Charis writes and sings songs about rodeo and bulls and horses. Then there’s one song about her “yankee dog”.
Her sound is Americana/Red Dirt — a Texas singer-songwriter with stories in her songs. In addition to this CD, we also recorded some songs that she wrote for the American Quarterhorse Association. She performs at the usual Texas music places, and also at rodeo organizations and events.
The players were Dave Francis (bass), Andy Most (electric), and me on acoustic and piano. Drums: Wayne Killius on half and Marshall Richardson on half. Charis also played some acoustic guitar and harmonica.
Nathan is a laid back, southern, country blues songwriter that reminds us a little of JJ Cale, and we know that Nathan is, in fact, a fan of JJ’s. A few examples are “Mini Van Blues”, which is about a guy who gets talked into buying a minivan instead of a cool car, and “Saw Your Picture” that has kind of a Clapton/ 60’s rock feel.
Nathan played acoustic and sang. His CD features drummers Mike Verbic and Marshall Richardson, Justin Schipper on electric and some excellent slide, Steve Banic on B-3, and Dow Tomlin on bass. I played some electric blues too.
Nathan’s got the Alabama soul. Blues is fun. Wendy did Nathan’s artwork and CD insert. _____________________________________________________________
Missing Manchester is based around the vocals and songwriting of Matt Dorrien. Matt’s songs have strong melodies and poetic lyrics. I think he’s quite a talent.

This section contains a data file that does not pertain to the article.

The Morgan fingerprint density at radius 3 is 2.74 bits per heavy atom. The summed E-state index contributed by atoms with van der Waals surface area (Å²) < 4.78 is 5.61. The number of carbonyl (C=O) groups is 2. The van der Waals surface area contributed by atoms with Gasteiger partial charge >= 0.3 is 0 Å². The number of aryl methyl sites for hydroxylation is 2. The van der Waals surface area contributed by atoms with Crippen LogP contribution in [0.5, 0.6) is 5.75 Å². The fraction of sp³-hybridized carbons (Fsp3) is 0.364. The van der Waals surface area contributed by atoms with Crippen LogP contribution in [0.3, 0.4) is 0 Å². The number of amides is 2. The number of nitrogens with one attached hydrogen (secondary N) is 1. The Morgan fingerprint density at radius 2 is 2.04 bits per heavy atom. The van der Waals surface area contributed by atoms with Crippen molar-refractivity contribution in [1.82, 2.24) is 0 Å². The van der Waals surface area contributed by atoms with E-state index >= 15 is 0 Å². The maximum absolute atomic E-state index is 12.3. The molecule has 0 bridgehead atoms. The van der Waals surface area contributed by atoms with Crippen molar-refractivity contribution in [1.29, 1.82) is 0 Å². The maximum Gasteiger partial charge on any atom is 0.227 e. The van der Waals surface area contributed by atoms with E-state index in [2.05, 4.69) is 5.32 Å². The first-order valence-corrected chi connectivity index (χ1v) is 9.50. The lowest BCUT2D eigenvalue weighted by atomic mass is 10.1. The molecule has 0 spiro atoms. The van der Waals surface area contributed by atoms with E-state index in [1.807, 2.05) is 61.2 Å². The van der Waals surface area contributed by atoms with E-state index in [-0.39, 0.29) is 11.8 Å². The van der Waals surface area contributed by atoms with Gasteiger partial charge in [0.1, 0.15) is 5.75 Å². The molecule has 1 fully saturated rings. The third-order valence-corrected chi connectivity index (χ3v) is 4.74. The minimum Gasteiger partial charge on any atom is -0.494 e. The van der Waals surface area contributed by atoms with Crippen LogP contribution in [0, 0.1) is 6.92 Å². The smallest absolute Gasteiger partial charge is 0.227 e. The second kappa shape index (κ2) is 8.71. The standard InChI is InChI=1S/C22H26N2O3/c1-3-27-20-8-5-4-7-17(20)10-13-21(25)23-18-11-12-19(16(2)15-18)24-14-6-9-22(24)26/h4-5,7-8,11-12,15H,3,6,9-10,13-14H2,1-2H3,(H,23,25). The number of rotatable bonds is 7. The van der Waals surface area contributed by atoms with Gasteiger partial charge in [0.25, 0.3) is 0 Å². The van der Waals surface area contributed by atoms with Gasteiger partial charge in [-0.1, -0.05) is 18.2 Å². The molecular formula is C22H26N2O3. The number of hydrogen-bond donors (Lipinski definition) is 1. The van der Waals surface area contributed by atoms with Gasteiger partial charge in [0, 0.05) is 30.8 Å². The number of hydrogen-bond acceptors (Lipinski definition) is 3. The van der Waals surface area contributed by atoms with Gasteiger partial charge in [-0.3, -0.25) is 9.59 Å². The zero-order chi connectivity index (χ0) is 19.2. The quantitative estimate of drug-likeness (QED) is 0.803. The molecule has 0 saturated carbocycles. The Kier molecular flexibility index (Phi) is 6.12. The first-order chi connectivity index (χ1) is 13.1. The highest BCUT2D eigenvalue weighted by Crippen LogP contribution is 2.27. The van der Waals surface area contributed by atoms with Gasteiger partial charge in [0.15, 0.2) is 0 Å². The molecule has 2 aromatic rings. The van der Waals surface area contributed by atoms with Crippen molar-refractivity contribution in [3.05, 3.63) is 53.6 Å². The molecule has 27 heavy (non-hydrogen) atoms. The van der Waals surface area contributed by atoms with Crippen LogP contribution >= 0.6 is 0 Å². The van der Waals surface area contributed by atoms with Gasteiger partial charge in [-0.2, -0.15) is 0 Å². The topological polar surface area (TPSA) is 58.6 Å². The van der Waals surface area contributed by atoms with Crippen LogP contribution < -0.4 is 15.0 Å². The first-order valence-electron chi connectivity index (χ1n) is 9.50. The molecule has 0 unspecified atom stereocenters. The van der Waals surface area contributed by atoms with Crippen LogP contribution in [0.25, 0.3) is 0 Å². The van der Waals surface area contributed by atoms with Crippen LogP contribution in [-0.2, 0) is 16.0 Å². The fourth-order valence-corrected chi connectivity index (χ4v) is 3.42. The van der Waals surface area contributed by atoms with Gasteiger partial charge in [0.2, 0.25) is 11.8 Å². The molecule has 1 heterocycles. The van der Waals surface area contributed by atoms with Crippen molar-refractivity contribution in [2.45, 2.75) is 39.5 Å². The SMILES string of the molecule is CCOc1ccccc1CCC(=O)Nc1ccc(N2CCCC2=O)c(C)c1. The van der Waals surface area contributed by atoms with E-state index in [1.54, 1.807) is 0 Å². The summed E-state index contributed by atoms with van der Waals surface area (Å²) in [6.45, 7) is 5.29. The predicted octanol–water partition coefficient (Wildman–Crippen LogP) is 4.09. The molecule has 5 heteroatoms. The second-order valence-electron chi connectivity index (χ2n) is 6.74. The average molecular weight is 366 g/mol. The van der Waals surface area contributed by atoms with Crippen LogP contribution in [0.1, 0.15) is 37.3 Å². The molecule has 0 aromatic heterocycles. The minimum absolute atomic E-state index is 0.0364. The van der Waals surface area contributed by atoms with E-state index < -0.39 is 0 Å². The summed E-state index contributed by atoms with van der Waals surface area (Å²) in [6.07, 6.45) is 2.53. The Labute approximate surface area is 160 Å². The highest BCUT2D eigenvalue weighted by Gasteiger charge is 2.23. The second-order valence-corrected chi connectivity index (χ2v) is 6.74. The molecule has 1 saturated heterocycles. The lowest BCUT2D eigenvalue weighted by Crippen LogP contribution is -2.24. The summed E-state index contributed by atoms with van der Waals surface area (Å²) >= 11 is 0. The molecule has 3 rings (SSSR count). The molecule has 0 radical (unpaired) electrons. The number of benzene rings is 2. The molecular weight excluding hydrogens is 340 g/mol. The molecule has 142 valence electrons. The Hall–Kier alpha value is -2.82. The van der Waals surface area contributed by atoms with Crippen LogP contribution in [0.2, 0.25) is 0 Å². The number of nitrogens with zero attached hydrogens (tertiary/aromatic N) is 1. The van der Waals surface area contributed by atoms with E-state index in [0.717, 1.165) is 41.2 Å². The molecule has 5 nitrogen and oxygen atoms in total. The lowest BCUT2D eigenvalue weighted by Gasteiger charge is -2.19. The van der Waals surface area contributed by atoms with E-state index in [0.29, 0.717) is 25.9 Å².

Matt grew up in Long Island and then later moved with his family to L.A., where he now lives and writes. He played all his own piano tracks and some nice acoustic guitar tracks, and did all the lead and backup vocals. He’s a little influenced by Elliot Smith, which I can hear, but I also think Paul Simon (and Simon and Garfunkel), and Nick Drake, and Elton John too.
The other acoustic and electric guitars were played by Justin Crowe who did a great job.
Dianna wrote all of the songs on this CD. They’re modern but sometimes a little bit 80s/new wave-ish. Her influences include Stevie Nicks and Celine Dion — mostly pop, but with a few country influences mixed in there as well.
She writes everything from fantasy, as in “Magic Glass Ball”, to tough-girl pop, like “If That’s What You Want”. This was a fun project with lots of groovy, poppy songs. The players were Chuck Tilley (drums), Dave Francis (bass), Andy Most (electric guitar), Dug Grieves (electric). I also played acoustic & keyboards.
Shane is a Texas artist all the way. He wrote all these songs and played acoustic guitar on the session. Shane plays with a groove – strong bass and drums.
When I last talked to him, he was playing in Mingus, Lewisville, Ft. Worth, and a few others. This was cut with most of the usual players plus Russ Pahl played some great steel and electric.
These guys cut part of the CD in Texas (at Color House) and part in Nashville (at Grey House). Smith Street is strange and vague and spaced out, in a good way.